Skip to main content

What Doctors Wish Patients Knew

doctor with patient
10 Things Your Healthcare Provider Wishes You Would Ask

Published on April 17, 2024

Do you ever wonder what’s going on inside your healthcare provider’s mind? We were curious, so we asked them. Two Phelps Health providers shared the top 10 things they want you to know, so you can take charge of your health and get the most out of your appointments.

Read Time: 4 Minutes

1. Go ahead. Ask questions. 

Phelps Health Interventional Cardiologist Stilianos Efstratiadis, MD, FACC, FSCAI (or “Dr. E”), and Jordan Priest, DNP, FNP-BC, who specializes in family medicine, both encourage their patients to discuss any concerns they have during their visits. “I want patients to feel comfortable asking questions regarding their care,” Jordan said.

Some of the questions they wish patients would ask include the following:
• How can I quit smoking?
• How can I manage my medical conditions
between visits?
• How can I achieve a healthier life?

Dr. E advises his patients to write down their questions in a notebook because remembering everything during an appointment can be difficult sometimes.

2. We don’t make you wait on purpose.

Doctors and providers must follow many steps and ensure several tasks are finished before a patient can be seen safely.

“We attempt to stay within each patient’s appointment time slot, but unfortunately, with our many job requirements and desire to make each patient feel heard, we can become behind schedule,” Jordan said.

Providers are responsible for evaluating and treating patients, while also updating patient charts, responding to patient messages and phone calls as well as checking medication refills and lab results.

Depending on your provider’s specialty, they also may have emergencies arise, making their schedule unpredictable at times.

3. Repeating your information to different staff leads to more accurate care.
Involving different healthcare staff during your visit is important. According to Dr. E, your care team can collect more information if you discuss your concerns with multiple people.

“While we, as providers, are asking questions the nurse may have already asked, we are collecting your critical history to ensure we are making accurate diagnoses,” Jordan said. “We also may need to gather more in-depth information.”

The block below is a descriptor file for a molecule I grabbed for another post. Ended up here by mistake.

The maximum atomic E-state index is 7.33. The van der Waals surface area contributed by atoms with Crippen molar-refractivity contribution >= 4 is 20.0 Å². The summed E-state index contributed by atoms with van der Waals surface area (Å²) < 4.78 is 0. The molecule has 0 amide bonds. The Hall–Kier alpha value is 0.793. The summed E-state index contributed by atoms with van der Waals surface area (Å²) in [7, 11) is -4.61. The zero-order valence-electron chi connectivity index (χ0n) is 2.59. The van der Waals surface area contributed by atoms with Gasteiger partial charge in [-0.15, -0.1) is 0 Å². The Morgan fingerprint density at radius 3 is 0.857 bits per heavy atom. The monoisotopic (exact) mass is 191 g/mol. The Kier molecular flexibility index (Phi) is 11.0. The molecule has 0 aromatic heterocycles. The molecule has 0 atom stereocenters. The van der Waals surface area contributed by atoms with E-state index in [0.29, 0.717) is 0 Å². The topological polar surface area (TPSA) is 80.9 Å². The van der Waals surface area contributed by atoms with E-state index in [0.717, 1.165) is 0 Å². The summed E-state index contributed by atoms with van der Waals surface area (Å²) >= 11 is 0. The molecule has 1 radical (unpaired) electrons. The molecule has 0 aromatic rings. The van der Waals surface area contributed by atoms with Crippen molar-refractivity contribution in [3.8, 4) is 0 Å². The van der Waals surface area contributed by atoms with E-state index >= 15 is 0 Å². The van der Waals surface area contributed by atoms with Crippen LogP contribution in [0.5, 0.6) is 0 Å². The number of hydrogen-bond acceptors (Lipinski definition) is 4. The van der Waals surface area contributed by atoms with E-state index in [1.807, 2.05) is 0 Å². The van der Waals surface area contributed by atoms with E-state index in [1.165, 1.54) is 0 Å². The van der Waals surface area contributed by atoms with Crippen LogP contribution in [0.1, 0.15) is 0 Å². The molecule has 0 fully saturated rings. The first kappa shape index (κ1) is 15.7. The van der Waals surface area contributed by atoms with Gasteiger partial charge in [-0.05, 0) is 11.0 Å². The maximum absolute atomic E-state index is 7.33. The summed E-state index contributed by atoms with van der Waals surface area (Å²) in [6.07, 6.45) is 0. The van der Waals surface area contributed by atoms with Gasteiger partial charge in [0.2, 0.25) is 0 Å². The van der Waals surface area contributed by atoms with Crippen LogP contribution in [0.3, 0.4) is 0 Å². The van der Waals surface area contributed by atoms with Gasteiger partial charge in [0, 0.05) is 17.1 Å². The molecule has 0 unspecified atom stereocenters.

4. Be careful getting medical advice online.

“Information shared on social media sites may not be reliable or verified,” Jordan said, warning patients to be careful when searching for medical advice online.

“Information should be obtained from a reputable site, such as Phelps Health conditions and treatments pages.” Dr. E also recommended patients visit the Mayo Clinic and Cleveland Clinic websites for helpful information that is easy to understand.

5. Ask about side effects of medications.

Dr. E and Jordan both agreed that the most important question patients should ask about their medications is, “What are the possible side effects?” “If you’re ever taking a new medication and experience an adverse (unwanted) effect, stop taking the medication and contact your provider’s office,” Jordan said.

She also recommended patients ask about 90-day prescriptions, which could reduce their trips to the pharmacy.

6. Getting a second opinion is OK.

“A second opinion maybe warranted in a patient who needs a big surgery,” said Dr. E, who noted that minimally invasive, alternative treatments are sometimes available and could potentially reduce
your recovery time.

“In family medicine, we appreciate the collaboration with specialists who can provide patients with second opinions,” Jordan said. “Phelps Health has amazing specialty providers who can further diagnose and
treat suspected diseases evaluated by your family medicine provider.”

7. Ask your provider if a test is necessary.

If your doctor or provider orders you to undergo a certain test or procedure, you should ask the reasoning behind their request.
“Having a clear understanding of the necessity and thought process behind ordering the test allows for patients to feel more comfortable and better understand the diagnosis or evaluation,” Jordan said.

8. Take notes or bring a relative or friend to your visit.

Medical information can feel overwhelming at times. That’s why Phelps Health providers suggest you either bring a notebook to write down information you receive and/or bring a friend or loved one along with you to your appointments. This person can help you remember
important information and also may ask questions that you wouldn’t think to ask, ensuring a better care experience, Jordan said.

9. Use MyChart to communicate with your provider.
Phelps Health offers the MyChart patient portal for patients to send messages to their care team. Using MyChart can cut down on missed calls and voicemail messages requesting a call back. You can still call your doctor’s office, too. “Use whatever is easier for you,” Dr. E said.

10. We want to build long-term relationships with our patients.
Establishing care with a primary care provider can help you in your long-term wellness journey. “Being treated and evaluated by the same provider allows for us to build an ongoing relationship and enables us to better diagnose and treat you,” Jordan said.

Talk With Your Provider Via MyChart

Did you know? You can communicate with your healthcare provider via the MyChart app. Send messages to your care team, request refills or schedule an appointment. Visit to learn more.

Found in: Cardiology Doctors Family Medicine Wellness